Romanian cuisine

Living in Europe | Access to the culture of the host country/language courses | Romania
 

Contrary to popular belief, Romanian traditional cuisine is quite rich, abundant in simple but delicious meals.

Although it partly represents a mixture of dishes with influences from different countries (Turkey, Hungary, Austria, Serbia), Romanians take great pride in their original, local products.

Some of the most common meals include:

  • mamaliga (a type of polenta which represents a yellow cornmeal mush) along with sarmale (cabbage leaves wrapped around minced meat with rice) and smantana (sour cream);
  • tochitura (a type of stew);
  • chiftele (a large, flat type of meatball covered with a breadcrumb crust);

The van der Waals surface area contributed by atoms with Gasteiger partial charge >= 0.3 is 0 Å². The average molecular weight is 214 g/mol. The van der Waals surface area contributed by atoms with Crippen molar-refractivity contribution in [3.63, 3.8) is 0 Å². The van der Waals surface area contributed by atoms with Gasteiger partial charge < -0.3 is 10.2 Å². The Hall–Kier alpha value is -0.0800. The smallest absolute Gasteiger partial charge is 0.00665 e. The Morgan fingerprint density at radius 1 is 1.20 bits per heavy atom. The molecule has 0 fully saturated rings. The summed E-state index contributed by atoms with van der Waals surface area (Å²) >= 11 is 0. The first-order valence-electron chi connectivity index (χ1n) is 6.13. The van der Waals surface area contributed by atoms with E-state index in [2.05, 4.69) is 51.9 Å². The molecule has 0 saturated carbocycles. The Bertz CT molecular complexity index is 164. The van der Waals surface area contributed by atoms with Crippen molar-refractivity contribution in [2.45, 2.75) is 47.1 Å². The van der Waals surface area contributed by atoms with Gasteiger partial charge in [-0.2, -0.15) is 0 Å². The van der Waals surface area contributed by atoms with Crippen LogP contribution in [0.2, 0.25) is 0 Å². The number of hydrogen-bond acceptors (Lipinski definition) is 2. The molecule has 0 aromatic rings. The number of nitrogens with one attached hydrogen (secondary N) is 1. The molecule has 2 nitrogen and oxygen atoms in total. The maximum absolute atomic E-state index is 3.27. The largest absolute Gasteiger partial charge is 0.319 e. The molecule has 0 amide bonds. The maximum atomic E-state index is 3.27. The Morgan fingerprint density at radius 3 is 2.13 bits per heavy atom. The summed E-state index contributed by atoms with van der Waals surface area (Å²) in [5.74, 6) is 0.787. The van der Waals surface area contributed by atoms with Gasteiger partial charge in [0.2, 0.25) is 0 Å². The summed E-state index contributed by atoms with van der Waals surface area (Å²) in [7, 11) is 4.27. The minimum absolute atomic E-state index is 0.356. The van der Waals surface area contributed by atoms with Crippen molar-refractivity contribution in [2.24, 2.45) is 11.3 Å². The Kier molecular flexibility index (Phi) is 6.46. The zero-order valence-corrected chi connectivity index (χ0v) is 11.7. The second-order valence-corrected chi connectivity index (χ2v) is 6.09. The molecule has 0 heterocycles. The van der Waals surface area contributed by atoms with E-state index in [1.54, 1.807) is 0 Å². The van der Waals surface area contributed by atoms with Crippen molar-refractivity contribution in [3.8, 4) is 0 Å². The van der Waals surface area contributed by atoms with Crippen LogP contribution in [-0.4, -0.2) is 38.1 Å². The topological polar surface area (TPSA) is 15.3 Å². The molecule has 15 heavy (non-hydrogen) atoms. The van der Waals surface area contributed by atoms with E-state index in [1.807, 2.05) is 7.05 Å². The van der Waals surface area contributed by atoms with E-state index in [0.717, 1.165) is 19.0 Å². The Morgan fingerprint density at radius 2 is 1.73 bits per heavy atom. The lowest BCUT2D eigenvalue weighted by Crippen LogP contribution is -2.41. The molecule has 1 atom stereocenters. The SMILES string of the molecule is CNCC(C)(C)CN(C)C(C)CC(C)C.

• Plescoi sausages;
  • piftie (a jelly made from pork) and many more.
 

Branza is the generic name for cheese in Romania and comes in a wide variety: branza de burduf, telemea, urda, cas and Nasal (the only authentic blue cheese in Romania).

Also, traditional dishes may vary depending on the region of the country. For example, in Moldavia a typical dinner may consist of tochitura (with pork) along with polenta while in Transylvania the most famous dish is Cabbage àla Cluj.

Moreover, food recipes are different from one region to another. For instance, on All Saints’ Day, it is traditional to serve a desert called Mucenici – dough arranged in the form of an 8-figure. While in Moldavia it is used to bake and brush them with honey and crushed nuts, in Wallachia they are boiled in water with sugar and then crushed walnuts are added.

Bucharest abounds with cafes, bistros, pizzerias and fast food restaurants, especially in the Old Town part called Lipscani.

One can also find a vast selection of restaurants with international specialties or traditional dishes, some of the most popular being: Caru’ cu Bere, La Mama, City Grill and Taverna Sarbului and others.